by Murrye Bernard Assoc. AIA LEED AP
While the formal theme for the AIA Convention in San Francisco was “The Power of Diversity,” not surprisingly, the state of the economy overshadowed all. The tone, however, was one of optimism: a take-charge mentality encouraging firms to find new avenues for revenue while still keeping sustainable design at the forefront, as well as providing plenty of advice for emerging practices struggling to survive.
SHIFTING FOCUS IN PRACTICE
At “Four X Four: 4 Architects/4 Regions/4 Visions/4 the Future,” Mark Strauss, FAIA, AICP, LEED AP, discussed his theme as AIA New York Chapter President in 2006 — Architecture as Public Policy. He shared an anecdote about Terence Riley, AIA, the director of the Miami Art Museum, who asked a White House aide if they have had any architectural Fellows. The aide looked at him quizzically and responded, “no, they [architects] just design buildings.” Strauss believes that architects should do much more by taking an active role in politics and planning in order to make cities more livable, such as AIANY’s involvement with PlaNYC 2030.
Despite the slowing economy, many sustainable projects are still going forward. Susan Szenasy, Editor-in-Chief of Metropolis magazine, moderated a panel of experts including a sustainability consultant for IDEO, a physicist, and a professor of urban design, who compared city emissions patterns internationally to show how much they need to be reduced. Architects should be aware of these factors, the panelists argued, to help reduce carbon footprints through environmentally conscious design.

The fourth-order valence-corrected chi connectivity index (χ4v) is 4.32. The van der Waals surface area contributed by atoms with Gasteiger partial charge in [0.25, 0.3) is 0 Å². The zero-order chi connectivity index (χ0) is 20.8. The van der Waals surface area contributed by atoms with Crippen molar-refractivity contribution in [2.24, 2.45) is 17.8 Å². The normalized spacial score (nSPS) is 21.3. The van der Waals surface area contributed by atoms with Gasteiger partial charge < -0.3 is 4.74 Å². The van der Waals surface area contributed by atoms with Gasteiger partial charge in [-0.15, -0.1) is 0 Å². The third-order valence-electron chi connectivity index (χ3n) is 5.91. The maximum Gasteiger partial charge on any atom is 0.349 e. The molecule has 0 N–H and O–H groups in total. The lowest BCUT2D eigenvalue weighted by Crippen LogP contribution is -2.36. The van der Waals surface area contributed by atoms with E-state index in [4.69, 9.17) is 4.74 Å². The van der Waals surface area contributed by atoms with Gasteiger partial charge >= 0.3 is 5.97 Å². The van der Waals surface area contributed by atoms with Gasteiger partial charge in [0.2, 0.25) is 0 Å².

Paul Lewis, AIA, of NY-based Lewis.Tsurumaki.Lewis (LTL) discussed his practice at “Design Innovation: Turning Challenges into Opportunities,” moderated by Roberty Ivy, FAIA, Editor-in-Chief of Architectural Record. LTL regularly participates in design/build projects to save on construction costs, and it makes research a focal point of its young but successful practice. “Opportunistic Architecture,” written by the firm’s partners, expresses their design philosophy that “challenges in architectural practice can be transformed into generators of innovative solutions.”
When starting his firm amidst the recession of the early 1990s, Phillip G. Freelon, FAIA, LEED AP, entered many competitions and also designed furniture. The principal of Freelon Group (and a member of the team Freelon Adjaye Bond/SmithGroup, recently chosen to design the National Museum of African American History and Culture) offers this advice to start-up firms: “Do the projects that no one else wants to do.” No matter how small or uninteresting the project seems, it can lead to more exciting opportunities, he explained.
Murrye Bernard, LEED AP, is a freelance writer and has written for Architectural Record, Architecture Boston, and Architectural Lighting.